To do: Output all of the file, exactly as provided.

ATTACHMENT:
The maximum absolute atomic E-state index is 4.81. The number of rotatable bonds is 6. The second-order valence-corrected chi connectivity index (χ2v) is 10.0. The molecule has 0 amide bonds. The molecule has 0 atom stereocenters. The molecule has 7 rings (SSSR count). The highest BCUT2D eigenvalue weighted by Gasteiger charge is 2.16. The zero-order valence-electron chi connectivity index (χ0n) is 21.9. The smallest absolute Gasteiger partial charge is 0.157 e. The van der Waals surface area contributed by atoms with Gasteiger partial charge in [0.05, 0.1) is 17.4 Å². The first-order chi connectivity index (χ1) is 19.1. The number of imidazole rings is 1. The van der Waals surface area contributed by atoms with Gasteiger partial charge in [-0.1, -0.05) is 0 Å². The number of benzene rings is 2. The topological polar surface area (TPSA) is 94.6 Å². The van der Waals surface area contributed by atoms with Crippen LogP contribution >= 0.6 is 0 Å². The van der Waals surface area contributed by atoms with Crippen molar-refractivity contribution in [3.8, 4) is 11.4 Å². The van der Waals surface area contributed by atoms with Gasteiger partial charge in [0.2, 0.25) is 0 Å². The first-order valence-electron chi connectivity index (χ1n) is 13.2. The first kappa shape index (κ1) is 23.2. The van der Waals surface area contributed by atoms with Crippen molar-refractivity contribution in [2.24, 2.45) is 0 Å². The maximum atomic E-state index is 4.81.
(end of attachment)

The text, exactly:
The maximum absolute atomic E-state index is 4.81. The number of rotatable bonds is 6. The second-order valence-corrected chi connectivity index (χ2v) is 10.0. The molecule has 0 amide bonds. The molecule has 0 atom stereocenters. The molecule has 7 rings (SSSR count). The highest BCUT2D eigenvalue weighted by Gasteiger charge is 2.16. The zero-order valence-electron chi connectivity index (χ0n) is 21.9. The smallest absolute Gasteiger partial charge is 0.157 e. The van der Waals surface area contributed by atoms with Gasteiger partial charge in [0.05, 0.1) is 17.4 Å². The first-order chi connectivity index (χ1) is 19.1. The number of imidazole rings is 1. The van der Waals surface area contributed by atoms with Gasteiger partial charge in [-0.1, -0.05) is 0 Å². The number of benzene rings is 2. The topological polar surface area (TPSA) is 94.6 Å². The van der Waals surface area contributed by atoms with Crippen LogP contribution >= 0.6 is 0 Å². The van der Waals surface area contributed by atoms with Crippen molar-refractivity contribution in [3.8, 4) is 11.4 Å². The van der Waals surface area contributed by atoms with Gasteiger partial charge in [0.2, 0.25) is 0 Å². The first-order valence-electron chi connectivity index (χ1n) is 13.2. The first kappa shape index (κ1) is 23.2. The van der Waals surface area contributed by atoms with Crippen molar-refractivity contribution in [2.24, 2.45) is 0 Å². The maximum atomic E-state index is 4.81.